Post WCN 2015 panel dicussion on challenges for young investigators in low-resource settingsiclaron
The 10th Conference on Kidney Disease in Disadvantaged Populations was held from March 17 to 18, 2015 in Cape Town, South Africa as a satellite symposium following the ISN World Congress of Nephrology 2015. As part of the symposium, a moderated panel discussion on research development for young investigators working in low-resource, global health settings was held on March 17, 2015.
The panel was composed of Guillermo Garcia-Garcia, Lawrence Agodoa, Karen Yeates, Vivek Jha, Wendy Hoy, and Roberto Pecoits-Filho. It was moderated by Drs. Shuchi Anand, Bernadette Thomas, and John Stanifer. The discussion centered around two key topics: research priorities and specific challenges for young investigators.
Three main themes emerged from the discussion on research priorities. The first issue was that research questions should be of broad interest and successful investigators must be able to put their research into the broader context. There is also an urgent need for epidemiological data and increasing this knowledge base will further highlight and enhance our understanding of local problems. Finally, investigators need to be creative in aligning global interests with local needs, which can include linking kidney disease to other high-profile conditions, studying health economics and health systems, and looking for ways to produce reverse innovation.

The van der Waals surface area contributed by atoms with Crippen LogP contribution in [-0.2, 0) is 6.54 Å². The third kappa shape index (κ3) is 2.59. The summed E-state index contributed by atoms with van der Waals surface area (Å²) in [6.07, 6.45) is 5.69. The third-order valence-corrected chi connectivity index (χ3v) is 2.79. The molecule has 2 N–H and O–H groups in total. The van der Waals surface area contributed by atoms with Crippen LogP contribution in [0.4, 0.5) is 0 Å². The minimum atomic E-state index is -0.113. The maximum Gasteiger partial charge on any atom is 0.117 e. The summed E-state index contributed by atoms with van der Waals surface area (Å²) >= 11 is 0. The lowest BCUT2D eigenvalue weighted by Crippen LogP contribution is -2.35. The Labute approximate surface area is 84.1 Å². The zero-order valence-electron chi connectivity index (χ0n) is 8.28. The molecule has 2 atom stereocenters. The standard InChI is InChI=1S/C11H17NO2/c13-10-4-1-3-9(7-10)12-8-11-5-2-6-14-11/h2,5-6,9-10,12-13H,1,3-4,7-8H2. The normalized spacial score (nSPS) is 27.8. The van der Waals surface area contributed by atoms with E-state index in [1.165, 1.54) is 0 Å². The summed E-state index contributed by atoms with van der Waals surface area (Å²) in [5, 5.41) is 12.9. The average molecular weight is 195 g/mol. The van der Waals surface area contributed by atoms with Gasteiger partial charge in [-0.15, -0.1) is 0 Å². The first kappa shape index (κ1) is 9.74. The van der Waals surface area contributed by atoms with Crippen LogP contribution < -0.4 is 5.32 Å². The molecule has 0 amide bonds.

The discussion on challenges for young investigators interested in global health included the challenges of funding, capacity building and implementation, and career advancement. The limitations in funding global health research that focuses on non-communicable diseases means that researchers need to be creative in framing their questions with the broader context, but even small, low-budget projects can be of high value. Capacity building and implementation requires mutual respect and collaborative spirit, an in-depth understanding of the local health system and needs, and a strong passion for the work.
Finally, career advancement can be difficult for global health researchers both in low/middle-income countries and high-income countries. Institutions and departments that are truly dedicated to global health need to recognize the slower, laborious nature of global health research.
You can find out more about the ISN Young Nephrologists Committee and its activities, CLICK HERE. Join the committee on the YNC Facebook group page.